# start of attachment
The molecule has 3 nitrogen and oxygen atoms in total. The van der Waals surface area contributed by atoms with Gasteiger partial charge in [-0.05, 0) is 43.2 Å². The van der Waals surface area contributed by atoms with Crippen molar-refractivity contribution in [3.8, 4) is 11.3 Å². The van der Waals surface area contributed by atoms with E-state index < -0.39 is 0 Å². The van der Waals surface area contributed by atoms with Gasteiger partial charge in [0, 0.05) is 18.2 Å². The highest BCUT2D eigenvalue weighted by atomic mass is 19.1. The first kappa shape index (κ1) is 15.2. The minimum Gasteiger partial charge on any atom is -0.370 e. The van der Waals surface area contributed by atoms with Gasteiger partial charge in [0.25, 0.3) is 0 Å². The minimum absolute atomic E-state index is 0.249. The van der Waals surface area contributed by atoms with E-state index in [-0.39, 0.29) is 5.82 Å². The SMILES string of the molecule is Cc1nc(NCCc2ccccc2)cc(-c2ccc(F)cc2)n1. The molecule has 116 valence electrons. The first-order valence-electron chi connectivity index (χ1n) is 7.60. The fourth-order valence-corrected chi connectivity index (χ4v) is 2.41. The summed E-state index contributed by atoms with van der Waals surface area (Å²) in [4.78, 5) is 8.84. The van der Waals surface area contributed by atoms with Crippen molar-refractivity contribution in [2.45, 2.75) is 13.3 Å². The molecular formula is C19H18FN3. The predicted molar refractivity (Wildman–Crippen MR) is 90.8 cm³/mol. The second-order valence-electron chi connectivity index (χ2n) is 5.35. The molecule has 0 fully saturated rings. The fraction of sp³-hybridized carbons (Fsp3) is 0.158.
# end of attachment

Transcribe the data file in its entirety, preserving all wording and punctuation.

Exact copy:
The molecule has 3 nitrogen and oxygen atoms in total. The van der Waals surface area contributed by atoms with Gasteiger partial charge in [-0.05, 0) is 43.2 Å². The van der Waals surface area contributed by atoms with Crippen molar-refractivity contribution in [3.8, 4) is 11.3 Å². The van der Waals surface area contributed by atoms with E-state index < -0.39 is 0 Å². The van der Waals surface area contributed by atoms with Gasteiger partial charge in [0, 0.05) is 18.2 Å². The highest BCUT2D eigenvalue weighted by atomic mass is 19.1. The first kappa shape index (κ1) is 15.2. The minimum Gasteiger partial charge on any atom is -0.370 e. The van der Waals surface area contributed by atoms with Gasteiger partial charge in [0.25, 0.3) is 0 Å². The minimum absolute atomic E-state index is 0.249. The van der Waals surface area contributed by atoms with E-state index in [-0.39, 0.29) is 5.82 Å². The SMILES string of the molecule is Cc1nc(NCCc2ccccc2)cc(-c2ccc(F)cc2)n1. The molecule has 116 valence electrons. The first-order valence-electron chi connectivity index (χ1n) is 7.60. The fourth-order valence-corrected chi connectivity index (χ4v) is 2.41. The summed E-state index contributed by atoms with van der Waals surface area (Å²) in [4.78, 5) is 8.84. The van der Waals surface area contributed by atoms with Crippen molar-refractivity contribution in [2.45, 2.75) is 13.3 Å². The molecular formula is C19H18FN3. The predicted molar refractivity (Wildman–Crippen MR) is 90.8 cm³/mol. The second-order valence-electron chi connectivity index (χ2n) is 5.35. The molecule has 0 fully saturated rings. The fraction of sp³-hybridized carbons (Fsp3) is 0.158.